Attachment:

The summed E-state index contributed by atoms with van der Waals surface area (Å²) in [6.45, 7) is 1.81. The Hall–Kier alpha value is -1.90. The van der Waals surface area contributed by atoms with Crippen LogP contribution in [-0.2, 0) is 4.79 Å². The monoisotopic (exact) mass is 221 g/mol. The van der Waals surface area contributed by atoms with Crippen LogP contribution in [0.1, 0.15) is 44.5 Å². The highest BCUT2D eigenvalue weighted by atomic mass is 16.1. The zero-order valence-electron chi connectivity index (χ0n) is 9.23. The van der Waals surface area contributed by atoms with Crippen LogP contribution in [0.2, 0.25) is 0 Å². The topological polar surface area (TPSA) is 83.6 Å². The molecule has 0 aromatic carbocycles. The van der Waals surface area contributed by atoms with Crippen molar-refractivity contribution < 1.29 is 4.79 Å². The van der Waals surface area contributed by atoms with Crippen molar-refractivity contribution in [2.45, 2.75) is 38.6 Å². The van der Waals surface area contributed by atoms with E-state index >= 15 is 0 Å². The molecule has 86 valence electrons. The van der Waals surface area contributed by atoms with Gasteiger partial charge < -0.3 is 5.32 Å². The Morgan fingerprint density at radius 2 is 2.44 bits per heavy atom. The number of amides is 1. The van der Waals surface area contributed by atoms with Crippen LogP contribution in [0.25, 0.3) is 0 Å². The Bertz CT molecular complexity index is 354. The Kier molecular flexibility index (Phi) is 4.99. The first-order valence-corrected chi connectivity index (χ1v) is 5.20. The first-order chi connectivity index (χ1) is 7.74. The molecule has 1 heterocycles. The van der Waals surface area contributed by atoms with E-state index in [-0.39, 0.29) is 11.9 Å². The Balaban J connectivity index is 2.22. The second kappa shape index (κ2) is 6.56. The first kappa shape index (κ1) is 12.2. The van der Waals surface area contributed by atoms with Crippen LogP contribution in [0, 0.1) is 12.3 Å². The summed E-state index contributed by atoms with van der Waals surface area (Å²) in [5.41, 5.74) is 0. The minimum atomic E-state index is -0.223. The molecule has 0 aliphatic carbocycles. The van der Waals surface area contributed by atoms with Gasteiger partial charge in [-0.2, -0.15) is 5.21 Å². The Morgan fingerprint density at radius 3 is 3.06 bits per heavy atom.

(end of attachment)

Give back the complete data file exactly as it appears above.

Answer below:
The summed E-state index contributed by atoms with van der Waals surface area (Å²) in [6.45, 7) is 1.81. The Hall–Kier alpha value is -1.90. The van der Waals surface area contributed by atoms with Crippen LogP contribution in [-0.2, 0) is 4.79 Å². The monoisotopic (exact) mass is 221 g/mol. The van der Waals surface area contributed by atoms with Crippen LogP contribution in [0.1, 0.15) is 44.5 Å². The highest BCUT2D eigenvalue weighted by atomic mass is 16.1. The zero-order valence-electron chi connectivity index (χ0n) is 9.23. The van der Waals surface area contributed by atoms with Crippen LogP contribution in [0.2, 0.25) is 0 Å². The topological polar surface area (TPSA) is 83.6 Å². The molecule has 0 aromatic carbocycles. The van der Waals surface area contributed by atoms with Crippen molar-refractivity contribution < 1.29 is 4.79 Å². The van der Waals surface area contributed by atoms with Crippen molar-refractivity contribution in [2.45, 2.75) is 38.6 Å². The van der Waals surface area contributed by atoms with E-state index >= 15 is 0 Å². The molecule has 86 valence electrons. The van der Waals surface area contributed by atoms with Gasteiger partial charge < -0.3 is 5.32 Å². The Morgan fingerprint density at radius 2 is 2.44 bits per heavy atom. The number of amides is 1. The van der Waals surface area contributed by atoms with Crippen LogP contribution in [0.25, 0.3) is 0 Å². The Bertz CT molecular complexity index is 354. The Kier molecular flexibility index (Phi) is 4.99. The first-order valence-corrected chi connectivity index (χ1v) is 5.20. The first-order chi connectivity index (χ1) is 7.74. The molecule has 1 heterocycles. The van der Waals surface area contributed by atoms with E-state index in [-0.39, 0.29) is 11.9 Å². The Balaban J connectivity index is 2.22. The second kappa shape index (κ2) is 6.56. The first kappa shape index (κ1) is 12.2. The van der Waals surface area contributed by atoms with Crippen LogP contribution in [0, 0.1) is 12.3 Å². The summed E-state index contributed by atoms with van der Waals surface area (Å²) in [5.41, 5.74) is 0. The minimum atomic E-state index is -0.223. The molecule has 0 aliphatic carbocycles. The van der Waals surface area contributed by atoms with Gasteiger partial charge in [-0.2, -0.15) is 5.21 Å². The Morgan fingerprint density at radius 3 is 3.06 bits per heavy atom.